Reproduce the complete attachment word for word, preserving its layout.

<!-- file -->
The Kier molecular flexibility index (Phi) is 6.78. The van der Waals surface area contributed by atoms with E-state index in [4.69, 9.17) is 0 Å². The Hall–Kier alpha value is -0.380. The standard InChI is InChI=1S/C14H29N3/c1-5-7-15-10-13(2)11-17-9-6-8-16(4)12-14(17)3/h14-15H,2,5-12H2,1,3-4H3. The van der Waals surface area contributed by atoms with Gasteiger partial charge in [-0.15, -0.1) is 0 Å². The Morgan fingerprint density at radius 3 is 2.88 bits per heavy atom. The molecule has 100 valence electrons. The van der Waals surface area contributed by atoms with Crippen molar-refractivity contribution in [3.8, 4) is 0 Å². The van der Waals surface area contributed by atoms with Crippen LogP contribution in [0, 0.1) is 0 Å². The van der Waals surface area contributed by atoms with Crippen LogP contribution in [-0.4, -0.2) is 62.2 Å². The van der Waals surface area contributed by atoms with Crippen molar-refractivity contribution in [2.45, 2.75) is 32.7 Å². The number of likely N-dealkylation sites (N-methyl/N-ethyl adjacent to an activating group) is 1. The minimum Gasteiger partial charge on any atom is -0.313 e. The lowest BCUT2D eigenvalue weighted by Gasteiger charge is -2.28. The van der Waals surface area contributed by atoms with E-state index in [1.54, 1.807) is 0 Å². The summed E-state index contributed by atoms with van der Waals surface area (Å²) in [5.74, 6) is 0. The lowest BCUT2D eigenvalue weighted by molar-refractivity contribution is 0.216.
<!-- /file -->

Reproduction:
The Kier molecular flexibility index (Phi) is 6.78. The van der Waals surface area contributed by atoms with E-state index in [4.69, 9.17) is 0 Å². The Hall–Kier alpha value is -0.380. The standard InChI is InChI=1S/C14H29N3/c1-5-7-15-10-13(2)11-17-9-6-8-16(4)12-14(17)3/h14-15H,2,5-12H2,1,3-4H3. The van der Waals surface area contributed by atoms with Gasteiger partial charge in [-0.15, -0.1) is 0 Å². The Morgan fingerprint density at radius 3 is 2.88 bits per heavy atom. The molecule has 100 valence electrons. The van der Waals surface area contributed by atoms with Crippen molar-refractivity contribution in [3.8, 4) is 0 Å². The van der Waals surface area contributed by atoms with Crippen LogP contribution in [0, 0.1) is 0 Å². The van der Waals surface area contributed by atoms with Crippen LogP contribution in [-0.4, -0.2) is 62.2 Å². The van der Waals surface area contributed by atoms with Crippen molar-refractivity contribution in [2.45, 2.75) is 32.7 Å². The number of likely N-dealkylation sites (N-methyl/N-ethyl adjacent to an activating group) is 1. The minimum Gasteiger partial charge on any atom is -0.313 e. The lowest BCUT2D eigenvalue weighted by Gasteiger charge is -2.28. The van der Waals surface area contributed by atoms with E-state index in [1.54, 1.807) is 0 Å². The summed E-state index contributed by atoms with van der Waals surface area (Å²) in [5.74, 6) is 0. The lowest BCUT2D eigenvalue weighted by molar-refractivity contribution is 0.216.